Reshaping the Solar Spectrum to Turn Light to Electricity

When it comes to installing solar cells, labor cost and the cost of the land to house them constitute the bulk of the expense. The solar cells – made often of silicon or cadmium telluride – rarely cost more than 20 percent of the total cost. Solar energy could be made cheaper if less land had to be purchased to accommodate solar panels, best achieved if each solar cell could be coaxed to generate more power.

A huge gain in this direction has now been made by a team of chemists at UCR that has found an ingenious way to use the infrared region of the sun’s spectrum to make solar cells more efficient. The researchers, including Christopher Bardeen, professor of chemistry, and Ming Lee Tang, assistant professor of chemistry, report in Nano Letters that by combining inorganic semiconductor nanocrystals with organic molecules, they have succeeded in “upconverting” photons in the visible and near-infrared regions of the solar spectrum.

The research was supported by grants from the National Science Foundation and the U.S. Army.

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Flowers Can Endanger Bees

Despite their beauty, flowers can pose a grave danger to bees by providing a platform of parasites to visiting bees, a team of researchers has determined.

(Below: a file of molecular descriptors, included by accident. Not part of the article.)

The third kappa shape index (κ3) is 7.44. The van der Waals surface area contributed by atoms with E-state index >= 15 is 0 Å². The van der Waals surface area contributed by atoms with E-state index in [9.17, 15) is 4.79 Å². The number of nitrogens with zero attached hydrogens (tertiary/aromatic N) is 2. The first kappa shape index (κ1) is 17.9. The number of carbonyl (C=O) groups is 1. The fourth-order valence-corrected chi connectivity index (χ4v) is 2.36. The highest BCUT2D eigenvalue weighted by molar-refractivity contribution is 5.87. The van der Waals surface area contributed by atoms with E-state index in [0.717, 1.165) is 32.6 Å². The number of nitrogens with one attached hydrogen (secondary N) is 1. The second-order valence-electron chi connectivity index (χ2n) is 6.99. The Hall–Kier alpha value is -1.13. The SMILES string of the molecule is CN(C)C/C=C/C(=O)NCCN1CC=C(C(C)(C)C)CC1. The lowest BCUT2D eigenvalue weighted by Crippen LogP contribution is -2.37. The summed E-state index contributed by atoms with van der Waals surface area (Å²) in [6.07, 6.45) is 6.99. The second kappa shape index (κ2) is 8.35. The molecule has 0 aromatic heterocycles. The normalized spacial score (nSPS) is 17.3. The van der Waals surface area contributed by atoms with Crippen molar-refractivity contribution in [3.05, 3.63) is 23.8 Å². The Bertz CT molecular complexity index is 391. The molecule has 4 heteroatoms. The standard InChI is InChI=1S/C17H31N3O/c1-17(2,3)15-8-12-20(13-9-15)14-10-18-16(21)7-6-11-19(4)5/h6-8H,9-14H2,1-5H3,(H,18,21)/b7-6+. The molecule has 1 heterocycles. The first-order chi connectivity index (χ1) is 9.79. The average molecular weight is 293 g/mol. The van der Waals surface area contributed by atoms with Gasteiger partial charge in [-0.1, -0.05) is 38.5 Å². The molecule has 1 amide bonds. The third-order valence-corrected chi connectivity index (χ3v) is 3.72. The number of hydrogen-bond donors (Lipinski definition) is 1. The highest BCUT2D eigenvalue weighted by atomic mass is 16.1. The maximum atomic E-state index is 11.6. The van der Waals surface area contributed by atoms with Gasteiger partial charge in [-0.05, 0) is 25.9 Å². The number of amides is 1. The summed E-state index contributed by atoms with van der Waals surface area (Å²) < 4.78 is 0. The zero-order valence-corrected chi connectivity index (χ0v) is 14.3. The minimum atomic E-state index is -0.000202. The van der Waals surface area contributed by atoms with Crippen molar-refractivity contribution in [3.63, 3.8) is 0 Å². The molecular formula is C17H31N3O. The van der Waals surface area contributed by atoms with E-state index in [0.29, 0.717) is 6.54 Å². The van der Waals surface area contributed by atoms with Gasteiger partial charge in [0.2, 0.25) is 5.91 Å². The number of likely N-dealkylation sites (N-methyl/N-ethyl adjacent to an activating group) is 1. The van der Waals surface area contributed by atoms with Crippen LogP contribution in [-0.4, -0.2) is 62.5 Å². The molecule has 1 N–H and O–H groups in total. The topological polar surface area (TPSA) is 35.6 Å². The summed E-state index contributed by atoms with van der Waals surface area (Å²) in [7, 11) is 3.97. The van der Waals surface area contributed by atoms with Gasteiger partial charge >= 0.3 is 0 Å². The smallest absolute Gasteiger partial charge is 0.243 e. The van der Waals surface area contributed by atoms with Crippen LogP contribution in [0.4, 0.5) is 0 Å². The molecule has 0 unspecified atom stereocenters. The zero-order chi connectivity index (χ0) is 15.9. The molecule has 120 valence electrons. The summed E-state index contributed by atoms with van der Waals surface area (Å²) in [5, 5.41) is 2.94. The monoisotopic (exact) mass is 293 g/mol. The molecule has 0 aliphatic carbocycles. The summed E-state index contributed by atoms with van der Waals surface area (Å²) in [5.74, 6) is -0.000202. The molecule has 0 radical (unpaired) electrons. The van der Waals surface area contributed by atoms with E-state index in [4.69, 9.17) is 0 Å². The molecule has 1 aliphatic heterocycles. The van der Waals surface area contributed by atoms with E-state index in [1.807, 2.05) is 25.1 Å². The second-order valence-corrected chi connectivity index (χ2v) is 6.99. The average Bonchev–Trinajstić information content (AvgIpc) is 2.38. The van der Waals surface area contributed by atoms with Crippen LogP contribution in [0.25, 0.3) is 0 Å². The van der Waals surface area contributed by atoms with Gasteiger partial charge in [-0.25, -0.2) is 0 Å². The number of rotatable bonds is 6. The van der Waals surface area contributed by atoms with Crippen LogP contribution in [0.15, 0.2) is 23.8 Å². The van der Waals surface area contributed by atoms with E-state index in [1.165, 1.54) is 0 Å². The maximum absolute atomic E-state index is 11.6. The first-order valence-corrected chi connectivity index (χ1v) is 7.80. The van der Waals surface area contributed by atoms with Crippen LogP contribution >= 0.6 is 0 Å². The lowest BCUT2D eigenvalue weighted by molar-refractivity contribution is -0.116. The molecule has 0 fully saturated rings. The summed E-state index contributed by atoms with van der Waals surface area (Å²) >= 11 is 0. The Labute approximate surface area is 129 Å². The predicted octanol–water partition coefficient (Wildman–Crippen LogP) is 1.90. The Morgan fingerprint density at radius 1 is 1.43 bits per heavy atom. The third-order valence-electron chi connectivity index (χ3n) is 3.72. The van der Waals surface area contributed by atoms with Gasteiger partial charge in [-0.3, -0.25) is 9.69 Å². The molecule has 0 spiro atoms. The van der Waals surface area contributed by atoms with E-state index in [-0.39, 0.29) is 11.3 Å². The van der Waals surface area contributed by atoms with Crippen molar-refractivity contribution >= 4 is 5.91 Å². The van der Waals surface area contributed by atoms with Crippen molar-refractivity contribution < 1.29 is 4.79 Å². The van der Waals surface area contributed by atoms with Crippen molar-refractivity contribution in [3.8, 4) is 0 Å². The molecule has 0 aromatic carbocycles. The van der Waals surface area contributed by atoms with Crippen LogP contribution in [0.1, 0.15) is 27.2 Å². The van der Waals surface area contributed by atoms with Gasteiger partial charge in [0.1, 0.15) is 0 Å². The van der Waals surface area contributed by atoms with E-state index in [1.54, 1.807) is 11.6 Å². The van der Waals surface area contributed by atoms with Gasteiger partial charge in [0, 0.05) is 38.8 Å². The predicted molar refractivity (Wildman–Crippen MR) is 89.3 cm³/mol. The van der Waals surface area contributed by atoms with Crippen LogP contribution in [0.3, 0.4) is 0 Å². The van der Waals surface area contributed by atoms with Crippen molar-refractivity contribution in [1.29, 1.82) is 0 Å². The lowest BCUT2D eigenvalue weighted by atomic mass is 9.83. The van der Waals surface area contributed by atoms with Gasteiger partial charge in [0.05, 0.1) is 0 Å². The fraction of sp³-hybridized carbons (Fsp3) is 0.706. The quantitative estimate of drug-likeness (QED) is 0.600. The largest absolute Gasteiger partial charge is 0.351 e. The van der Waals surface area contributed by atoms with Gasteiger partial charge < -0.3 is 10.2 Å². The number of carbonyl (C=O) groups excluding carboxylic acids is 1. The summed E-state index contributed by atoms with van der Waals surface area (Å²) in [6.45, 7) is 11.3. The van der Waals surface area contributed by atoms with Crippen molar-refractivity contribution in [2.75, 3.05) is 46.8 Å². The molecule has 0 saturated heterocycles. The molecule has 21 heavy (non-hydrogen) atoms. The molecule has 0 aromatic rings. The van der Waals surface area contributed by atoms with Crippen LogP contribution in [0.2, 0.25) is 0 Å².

The study, published online in the Proceedings of the Royal Society B, is the first to show that not only can bees disperse parasites around the environment but also that flowers are platforms for a host of pollinator parasites subsequently dispersed onto visiting bees.

“By showing that visits from parasite-carrying bees can turn flowers into parasite platforms, we can say that it is likely that heavily visited flowers may become more ‘dirty’ with bee parasites,” said Peter Graystock, a postdoctoral researcher in the UCR Department of Entomology and the research paper’s first author. “Planting more flowers would provide bees with more options, and parasite spread may thus be reduced.”

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Soybean Oil Causes More Obesity Than Coconut Oil and Fructose

A diet high in soybean oil causes more obesity and diabetes than a diet high in fructose, a sugar commonly found in soda and processed foods, according to scientists at UCR.

The scientists fed male mice a series of four diets that contained 40 percent fat, similar to what Americans currently consume. In one diet, the researchers used coconut oil, which consists primarily of saturated fat. In the second diet, about half of the coconut oil was replaced with soybean oil, which contains primarily polyunsaturated fats and is a main ingredient in vegetable oil. The other two diets had added fructose.

Compared to mice on the high coconut oil diet, mice on the high soybean oil diet showed increased weight gain, larger fat deposits, a fatty liver with signs of injury, diabetes and insulin resistance, all of which are part of the Metabolic Syndrome. Fructose in the diet had less severe metabolic effects than soybean oil although it did cause more negative effects in the kidney and a marked increase in prolapsed rectums, a symptom of inflammatory bowel disease (IBD), which like obesity is on the rise.

“This was a major surprise for us — that soybean oil is causing more obesity and diabetes than fructose — especially when you see headlines everyday about the potential role of sugar consumption in the current obesity epidemic,” said Poonamjot Deol, the assistant project scientist who directed the project in the lab of Frances M. Sladek, a professor of cell biology and neuroscience.

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